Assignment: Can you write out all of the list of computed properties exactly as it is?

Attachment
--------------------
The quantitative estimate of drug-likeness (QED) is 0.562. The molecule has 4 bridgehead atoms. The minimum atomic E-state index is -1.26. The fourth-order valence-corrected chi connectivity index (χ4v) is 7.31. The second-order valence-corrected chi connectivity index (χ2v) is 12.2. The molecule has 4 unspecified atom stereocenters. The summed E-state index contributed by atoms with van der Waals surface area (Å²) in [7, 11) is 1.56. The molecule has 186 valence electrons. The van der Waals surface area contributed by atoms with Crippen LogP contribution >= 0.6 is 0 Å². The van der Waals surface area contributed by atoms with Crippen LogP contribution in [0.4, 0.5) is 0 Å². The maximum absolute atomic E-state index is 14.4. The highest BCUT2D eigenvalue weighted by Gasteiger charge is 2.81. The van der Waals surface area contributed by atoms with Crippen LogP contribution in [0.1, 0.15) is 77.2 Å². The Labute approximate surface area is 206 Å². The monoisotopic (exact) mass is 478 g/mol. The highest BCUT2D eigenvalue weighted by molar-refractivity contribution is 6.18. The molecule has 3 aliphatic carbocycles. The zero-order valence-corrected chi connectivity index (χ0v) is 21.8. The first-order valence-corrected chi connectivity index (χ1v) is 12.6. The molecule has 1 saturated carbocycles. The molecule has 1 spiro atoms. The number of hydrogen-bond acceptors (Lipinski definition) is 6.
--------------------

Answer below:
The quantitative estimate of drug-likeness (QED) is 0.562. The molecule has 4 bridgehead atoms. The minimum atomic E-state index is -1.26. The fourth-order valence-corrected chi connectivity index (χ4v) is 7.31. The second-order valence-corrected chi connectivity index (χ2v) is 12.2. The molecule has 4 unspecified atom stereocenters. The summed E-state index contributed by atoms with van der Waals surface area (Å²) in [7, 11) is 1.56. The molecule has 186 valence electrons. The van der Waals surface area contributed by atoms with Crippen LogP contribution >= 0.6 is 0 Å². The van der Waals surface area contributed by atoms with Crippen LogP contribution in [0.4, 0.5) is 0 Å². The maximum absolute atomic E-state index is 14.4. The highest BCUT2D eigenvalue weighted by Gasteiger charge is 2.81. The van der Waals surface area contributed by atoms with Crippen LogP contribution in [0.1, 0.15) is 77.2 Å². The Labute approximate surface area is 206 Å². The monoisotopic (exact) mass is 478 g/mol. The highest BCUT2D eigenvalue weighted by molar-refractivity contribution is 6.18. The molecule has 3 aliphatic carbocycles. The zero-order valence-corrected chi connectivity index (χ0v) is 21.8. The first-order valence-corrected chi connectivity index (χ1v) is 12.6. The molecule has 1 saturated carbocycles. The molecule has 1 spiro atoms. The number of hydrogen-bond acceptors (Lipinski definition) is 6.